labor markets; welfare states; dualization; insider/outsider; political parties; representation
Häusermann Silja, Kurer Thomas, Schwander Hanna (2016), Sharing the risk? Households, labor market vulnerability and social policy preferences in Western Europe, in Journal of Politics
, 78(4), 1045-1060.
Häusermann Silja, Kurer Thomas, Schwander Hanna (2014), High-skilled outsiders? Labor market vulnerability, education and welfare state preferences, in Socio-Economic Review
, 13(2), 235-258.
Schwander Hanna, Haeusermann Silja (2013), Who is in and who is out? A risk-based conceptualization of insiders and outsiders, in JOURNAL OF EUROPEAN SOCIAL POLICY
, 23(3), 248-269.
Häusermann Silja, Schwander Hanna (2012), Varieties of Dualization? Labor market segmentation and insider-outsider divides across regimes, in Emmenegger Patrick (ed.), 27-51.
Häusermann Silja, Schwander Hanna (2011), Who are the outsiders and what do they want? Explaining welfare preferences in dualized societies, in Les Cahiers europeens de Sciences Po
, 1, 1.
Kurer Thomas, The potential for cross-class coalitions: Assessing socio-economic status, labor market risk and welfare state support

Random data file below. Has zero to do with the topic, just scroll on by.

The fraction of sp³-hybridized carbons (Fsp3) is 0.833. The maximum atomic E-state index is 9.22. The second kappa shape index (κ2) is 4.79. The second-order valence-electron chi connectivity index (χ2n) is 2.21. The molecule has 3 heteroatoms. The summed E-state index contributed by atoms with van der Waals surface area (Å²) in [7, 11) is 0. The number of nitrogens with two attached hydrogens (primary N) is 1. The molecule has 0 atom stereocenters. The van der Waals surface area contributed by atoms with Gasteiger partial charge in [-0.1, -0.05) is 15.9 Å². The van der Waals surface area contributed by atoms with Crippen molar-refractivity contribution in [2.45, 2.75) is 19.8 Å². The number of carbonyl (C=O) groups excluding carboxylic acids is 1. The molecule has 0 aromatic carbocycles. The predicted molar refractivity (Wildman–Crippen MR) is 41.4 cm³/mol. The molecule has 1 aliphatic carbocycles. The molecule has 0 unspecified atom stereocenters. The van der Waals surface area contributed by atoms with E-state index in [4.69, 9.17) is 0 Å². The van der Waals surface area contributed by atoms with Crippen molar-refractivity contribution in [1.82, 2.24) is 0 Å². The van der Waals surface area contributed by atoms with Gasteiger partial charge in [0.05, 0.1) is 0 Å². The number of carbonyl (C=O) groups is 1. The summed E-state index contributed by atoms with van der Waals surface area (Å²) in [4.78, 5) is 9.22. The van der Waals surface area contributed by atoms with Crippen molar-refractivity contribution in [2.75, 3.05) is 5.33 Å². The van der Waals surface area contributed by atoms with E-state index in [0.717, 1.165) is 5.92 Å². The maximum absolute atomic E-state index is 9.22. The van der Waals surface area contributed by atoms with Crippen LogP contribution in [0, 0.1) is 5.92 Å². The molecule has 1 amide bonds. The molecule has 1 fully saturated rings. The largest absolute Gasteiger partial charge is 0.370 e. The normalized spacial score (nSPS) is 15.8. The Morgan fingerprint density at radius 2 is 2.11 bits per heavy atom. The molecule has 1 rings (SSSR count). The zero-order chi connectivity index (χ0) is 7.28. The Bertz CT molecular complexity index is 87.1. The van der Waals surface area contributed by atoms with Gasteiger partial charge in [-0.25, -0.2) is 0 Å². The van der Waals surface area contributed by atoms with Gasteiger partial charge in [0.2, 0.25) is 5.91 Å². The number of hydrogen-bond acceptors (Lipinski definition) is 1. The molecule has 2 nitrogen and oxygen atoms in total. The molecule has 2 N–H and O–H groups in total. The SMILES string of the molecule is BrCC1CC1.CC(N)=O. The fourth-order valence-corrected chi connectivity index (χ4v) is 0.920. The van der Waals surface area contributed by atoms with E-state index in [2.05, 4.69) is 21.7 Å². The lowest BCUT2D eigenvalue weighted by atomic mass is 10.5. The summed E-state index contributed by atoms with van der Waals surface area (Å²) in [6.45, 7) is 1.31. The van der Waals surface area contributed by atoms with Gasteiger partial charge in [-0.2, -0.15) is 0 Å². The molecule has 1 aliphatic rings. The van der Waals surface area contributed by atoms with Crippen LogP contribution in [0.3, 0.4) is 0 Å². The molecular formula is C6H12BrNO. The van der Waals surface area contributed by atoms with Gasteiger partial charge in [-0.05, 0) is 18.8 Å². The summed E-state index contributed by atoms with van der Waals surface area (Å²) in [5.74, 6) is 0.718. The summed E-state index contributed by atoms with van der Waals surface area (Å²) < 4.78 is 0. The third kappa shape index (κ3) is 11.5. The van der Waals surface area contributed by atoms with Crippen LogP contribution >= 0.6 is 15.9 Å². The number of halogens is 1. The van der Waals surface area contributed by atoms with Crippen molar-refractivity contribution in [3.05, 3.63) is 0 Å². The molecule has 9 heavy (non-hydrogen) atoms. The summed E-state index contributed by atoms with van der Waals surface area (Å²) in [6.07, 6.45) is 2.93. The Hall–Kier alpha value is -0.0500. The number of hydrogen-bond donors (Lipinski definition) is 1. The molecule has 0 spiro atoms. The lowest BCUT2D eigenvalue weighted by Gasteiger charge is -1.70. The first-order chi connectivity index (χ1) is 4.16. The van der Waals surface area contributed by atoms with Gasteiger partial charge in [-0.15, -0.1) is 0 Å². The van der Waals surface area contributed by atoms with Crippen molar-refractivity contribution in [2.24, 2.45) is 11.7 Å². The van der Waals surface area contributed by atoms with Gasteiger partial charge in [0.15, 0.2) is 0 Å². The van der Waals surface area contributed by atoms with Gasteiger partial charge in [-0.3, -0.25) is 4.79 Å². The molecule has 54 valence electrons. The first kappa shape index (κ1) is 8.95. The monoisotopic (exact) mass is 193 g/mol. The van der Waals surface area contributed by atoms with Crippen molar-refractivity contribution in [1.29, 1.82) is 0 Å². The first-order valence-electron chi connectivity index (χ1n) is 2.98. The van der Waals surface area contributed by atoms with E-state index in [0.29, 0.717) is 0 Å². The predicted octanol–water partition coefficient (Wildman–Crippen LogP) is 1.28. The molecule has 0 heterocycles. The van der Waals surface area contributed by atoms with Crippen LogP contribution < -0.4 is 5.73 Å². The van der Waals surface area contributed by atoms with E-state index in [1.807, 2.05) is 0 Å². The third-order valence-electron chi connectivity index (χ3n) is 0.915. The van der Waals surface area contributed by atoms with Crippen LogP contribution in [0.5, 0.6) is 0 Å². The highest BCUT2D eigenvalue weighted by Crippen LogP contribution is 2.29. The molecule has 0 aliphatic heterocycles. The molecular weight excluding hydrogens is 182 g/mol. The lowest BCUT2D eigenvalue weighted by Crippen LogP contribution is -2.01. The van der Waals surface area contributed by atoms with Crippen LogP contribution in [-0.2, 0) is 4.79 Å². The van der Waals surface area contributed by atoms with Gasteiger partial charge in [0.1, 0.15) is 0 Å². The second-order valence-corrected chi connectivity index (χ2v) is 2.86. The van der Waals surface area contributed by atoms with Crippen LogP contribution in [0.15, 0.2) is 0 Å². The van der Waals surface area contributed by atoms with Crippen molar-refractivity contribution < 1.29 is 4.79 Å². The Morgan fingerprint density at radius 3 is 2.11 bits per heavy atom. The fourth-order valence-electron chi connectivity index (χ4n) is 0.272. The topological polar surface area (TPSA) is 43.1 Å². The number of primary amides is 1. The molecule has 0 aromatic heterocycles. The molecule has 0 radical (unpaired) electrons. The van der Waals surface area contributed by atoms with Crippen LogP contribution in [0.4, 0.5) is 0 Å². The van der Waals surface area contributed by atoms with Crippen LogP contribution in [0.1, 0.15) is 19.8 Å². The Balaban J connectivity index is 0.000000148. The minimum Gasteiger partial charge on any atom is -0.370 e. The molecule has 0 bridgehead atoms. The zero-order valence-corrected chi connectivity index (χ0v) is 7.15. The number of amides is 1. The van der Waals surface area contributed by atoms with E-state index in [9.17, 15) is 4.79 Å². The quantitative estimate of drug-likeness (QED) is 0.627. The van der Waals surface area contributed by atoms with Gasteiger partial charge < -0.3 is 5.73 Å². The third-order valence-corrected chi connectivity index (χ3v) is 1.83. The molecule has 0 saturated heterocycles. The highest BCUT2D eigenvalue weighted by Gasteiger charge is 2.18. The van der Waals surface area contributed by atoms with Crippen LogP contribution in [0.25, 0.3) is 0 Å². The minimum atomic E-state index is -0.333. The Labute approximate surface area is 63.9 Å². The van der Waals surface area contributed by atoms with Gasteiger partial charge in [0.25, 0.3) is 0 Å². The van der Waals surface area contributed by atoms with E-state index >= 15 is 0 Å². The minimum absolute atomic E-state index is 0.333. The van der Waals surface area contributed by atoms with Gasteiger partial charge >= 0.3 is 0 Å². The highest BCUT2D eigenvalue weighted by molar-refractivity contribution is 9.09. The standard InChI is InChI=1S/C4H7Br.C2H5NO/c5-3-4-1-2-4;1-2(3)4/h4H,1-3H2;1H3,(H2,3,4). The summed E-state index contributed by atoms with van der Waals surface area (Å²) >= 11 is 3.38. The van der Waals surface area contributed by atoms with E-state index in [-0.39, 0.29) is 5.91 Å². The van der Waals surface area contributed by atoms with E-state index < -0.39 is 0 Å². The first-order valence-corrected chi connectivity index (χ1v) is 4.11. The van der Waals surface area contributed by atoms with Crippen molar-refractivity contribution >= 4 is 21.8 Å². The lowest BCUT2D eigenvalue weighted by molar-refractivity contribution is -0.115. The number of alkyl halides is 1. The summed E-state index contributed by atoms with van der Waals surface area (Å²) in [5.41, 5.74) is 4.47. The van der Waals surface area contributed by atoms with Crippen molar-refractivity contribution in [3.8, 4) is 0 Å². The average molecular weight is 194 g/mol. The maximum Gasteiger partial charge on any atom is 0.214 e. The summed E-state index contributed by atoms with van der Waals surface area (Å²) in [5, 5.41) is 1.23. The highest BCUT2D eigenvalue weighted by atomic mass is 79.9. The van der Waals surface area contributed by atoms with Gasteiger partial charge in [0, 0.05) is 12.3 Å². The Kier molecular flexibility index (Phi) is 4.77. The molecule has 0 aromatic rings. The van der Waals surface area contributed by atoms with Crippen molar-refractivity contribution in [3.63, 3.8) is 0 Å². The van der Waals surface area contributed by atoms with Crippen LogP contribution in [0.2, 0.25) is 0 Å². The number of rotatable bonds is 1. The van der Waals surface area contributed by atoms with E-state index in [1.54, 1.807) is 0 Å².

Inequality is on the rise in almost all Western European countries for the first time in more than five decades (OECD 2009). To scholars of comparative political economy, this does not come as a surprise, since both the flexibilization of labor markets as well as welfare state retrenchment have been major trends in the policy development of these countries since the 1980s. These reforms, in combination with de-industrialization and sluggish economic growth have led to an increasing division of the working class into labor market insiders and outsiders (Rueda 2005, 2006). Labor market insiders hold standard, protected and stable jobs, while outsiders are marginally or atypically employed, and more likely to be unemployed. This divide of the working class in people with “good jobs” and people with “bad jobs” is referred to as dualization (Berger and Piore 1980, Palier and Thelen 2010), and it is a major source of growing inequality. The determinants, structure and outcomes of dualization are increasingly well researched. However, we know almost nothing about the extent of dualization across countries, and about the politics of dualization. This is where this project finds its motivation and starting point. We want to investigate how deep the divide between insiders and outsiders has become in different European countries, and whether this divide impacts on the democratic process. Thereby, we focus on electoral politics: do we see differences in the levels of participation and party choices of insiders and outsiders? What are the policy preferences of these groups? Under what conditions do social democratic parties fail to bridge the gap between the heterogeneous preferences of different working class segments? Are outsiders mobilized by radical right-wing or left-wing parties? We contend that the electoral implications of dualization depend on the configuration of party competition. The presence or absence of a radical right- or left-wing rival to moderate left parties explains whether outsiders are mobilized and represented, or ignored. In order to answer our questions and test this hypothesis, we will proceed in two steps. On the basis of micro-level data, we will first develop a measure of dualization, based on the proportion of outsiders and their relative economic deprivation for all west European countries. Second, we will analyze the electoral dynamics of dualization. We will start by analyzing voting behavior and party constituencies in 12 European democracies based on survey data, before investigating more closely the match between constituency preferences and party positions in six countries, on the basis of survey data and coded party positions in electoral campaigns. The project will provide the first comparative empirical analysis of how labor market dualization affects representation in Western democracies.